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Thread: Subpanel

  1. #1
    DIY Junior Member Farmhouse1890's Avatar
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    Default Subpanel

    I am installing a 50 amp subpanel to my second floor to tie in numerous circuits that have resulted from a gut rebuild of all of the rooms. I am running 6/3 wire with ground to the subpanel. There is more than enough capacity for mostly 15 amp lighting and receptacle circuits. I plan to use AFCIs on the 10 or so new circuits that will tie into the subpanel. I understand that on this GE panel it is typical to separate the neutral and ground bus bars and use a screw to ground the ground bus bar to the panel. However in using two columns of AFCIs, it would then be necessary to have the white wire from the AFCIs on the column near the grounding bar run over the AFCIs on the other side to tie into the neutral bar. My plan is to keep the two bars connected as neutral and not ground to the panel so that the white wires from the AFCIs can tie into the bar closest to them. I would feed the ground wires into the separate grounding bus bar that is already part of the panel. Any problem with doing it this way or suggestions for a better way? Thanks

  2. #2
    Retired Defense Industry Engineer jadnashua's Avatar
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    To pass code, a subpanel needs the neutral and ground buses separated. How you do that, depends on the panel. Many offer add-on bus bar extensions.

    50A might be pushing it if this includes a bathroom(s) and maybe a computer room or some TV's. Probably okay, but maybe not. If it truly is mostly just some lighting, it should be fine. But, some people end up with some big current hogs, like maybe a window a/c unit or two, a small refrigerator, etc. A laser printer can pull a fair amount when the heater element turns on. It all adds up.
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  3. #3
    Electrician ActionDave's Avatar
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    There is nothing wrong with adding a separate buss for the equipment grounds.

    Make sure everything you do gets inspected.

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    DIY Junior Member Farmhouse1890's Avatar
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    Quote Originally Posted by ActionDave View Post
    There is nothing wrong with adding a separate buss for the equipment grounds.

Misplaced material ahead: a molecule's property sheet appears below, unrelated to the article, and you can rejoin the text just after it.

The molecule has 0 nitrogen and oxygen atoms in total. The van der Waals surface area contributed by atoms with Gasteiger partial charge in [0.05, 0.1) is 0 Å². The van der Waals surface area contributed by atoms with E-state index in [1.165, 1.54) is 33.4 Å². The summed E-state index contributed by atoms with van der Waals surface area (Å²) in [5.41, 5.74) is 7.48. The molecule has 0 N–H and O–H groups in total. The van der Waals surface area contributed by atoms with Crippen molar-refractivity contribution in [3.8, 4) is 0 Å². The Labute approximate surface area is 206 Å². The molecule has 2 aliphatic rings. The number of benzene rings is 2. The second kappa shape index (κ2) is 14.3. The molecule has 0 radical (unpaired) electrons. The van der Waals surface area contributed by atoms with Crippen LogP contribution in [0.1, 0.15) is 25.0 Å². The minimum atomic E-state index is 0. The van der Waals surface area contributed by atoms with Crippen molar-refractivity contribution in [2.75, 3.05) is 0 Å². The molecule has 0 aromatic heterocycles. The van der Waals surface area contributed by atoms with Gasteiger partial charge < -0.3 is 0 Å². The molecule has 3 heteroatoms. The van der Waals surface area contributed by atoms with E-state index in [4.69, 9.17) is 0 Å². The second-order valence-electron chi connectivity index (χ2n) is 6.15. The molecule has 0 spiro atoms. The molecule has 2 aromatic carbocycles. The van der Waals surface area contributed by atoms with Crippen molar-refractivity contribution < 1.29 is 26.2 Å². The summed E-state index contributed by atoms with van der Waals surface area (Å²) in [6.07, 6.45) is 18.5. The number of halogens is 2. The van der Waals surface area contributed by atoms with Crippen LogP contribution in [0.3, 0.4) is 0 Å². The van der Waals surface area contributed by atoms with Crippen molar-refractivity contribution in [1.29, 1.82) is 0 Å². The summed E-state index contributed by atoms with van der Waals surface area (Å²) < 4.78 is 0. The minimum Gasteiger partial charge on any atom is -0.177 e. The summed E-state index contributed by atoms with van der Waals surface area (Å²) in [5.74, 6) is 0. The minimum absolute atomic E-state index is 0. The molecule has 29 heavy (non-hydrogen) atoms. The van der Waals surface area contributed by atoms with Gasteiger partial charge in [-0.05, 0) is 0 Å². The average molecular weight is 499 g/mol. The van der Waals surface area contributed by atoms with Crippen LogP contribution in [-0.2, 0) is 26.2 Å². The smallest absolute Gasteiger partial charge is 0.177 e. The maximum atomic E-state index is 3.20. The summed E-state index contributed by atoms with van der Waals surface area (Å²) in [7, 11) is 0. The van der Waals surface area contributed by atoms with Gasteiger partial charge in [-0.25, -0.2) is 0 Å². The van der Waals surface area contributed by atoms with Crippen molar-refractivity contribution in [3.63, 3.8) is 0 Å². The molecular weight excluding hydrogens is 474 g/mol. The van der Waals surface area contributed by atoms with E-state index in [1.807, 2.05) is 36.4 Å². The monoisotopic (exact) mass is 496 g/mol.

Make sure everything you do gets inspected.
    Thanks. I will get the permit and inspection.

  5. #5
    DIY Junior Member Farmhouse1890's Avatar
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    Quote Originally Posted by jadnashua View Post
    To pass code, a subpanel needs the neutral and ground buses separated. How you do that, depends on the panel. Many offer add-on bus bar extensions.

    50A might be pushing it if this includes a bathroom(s) and maybe a computer room or some TV's. Probably okay, but maybe not. If it truly is mostly just some lighting, it should be fine. But, some people end up with some big current hogs, like maybe a window a/c unit or two, a small refrigerator, etc. A laser printer can pull a fair amount when the heater element turns on. It all adds up.
    Thanks for the response. I went through load calculations and came up with less than 30 Amps, but am doing 50 Amps just in case since there is only a little more cost for wire. The AFCI's will be the biggest cost, but if anything went wrong it would be hard to live with knowing they could have prevented it.

  6. #6
    Electrician ActionDave's Avatar
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    For what it's worth, If you hired me I would not use anything less than a 100A feed for your sub-panel, but that is because I do not anything to sneak up and bite me. But the chances of you drawing more than 50A are greater than winning the next Power Ball lottery.

  7. #7
    Electrical Contractor/Instructor jwelectric's Avatar
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    Less than 30 amps with 10 or so circuits????????????????????????????

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    Jack of all trades DonL's Avatar
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    Quote Originally Posted by jwelectric View Post
    Less than 30 amps with 10 or so circuits????????????????????????????
    I guess they will be unused circuits, Or work for a short time.
    Theory only works perfect in a vacuum.

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    Electrician ActionDave's Avatar
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    Quote Originally Posted by jwelectric View Post
    Less than 30 amps with 10 or so circuits????????????????????????????
    Sure. Why not?

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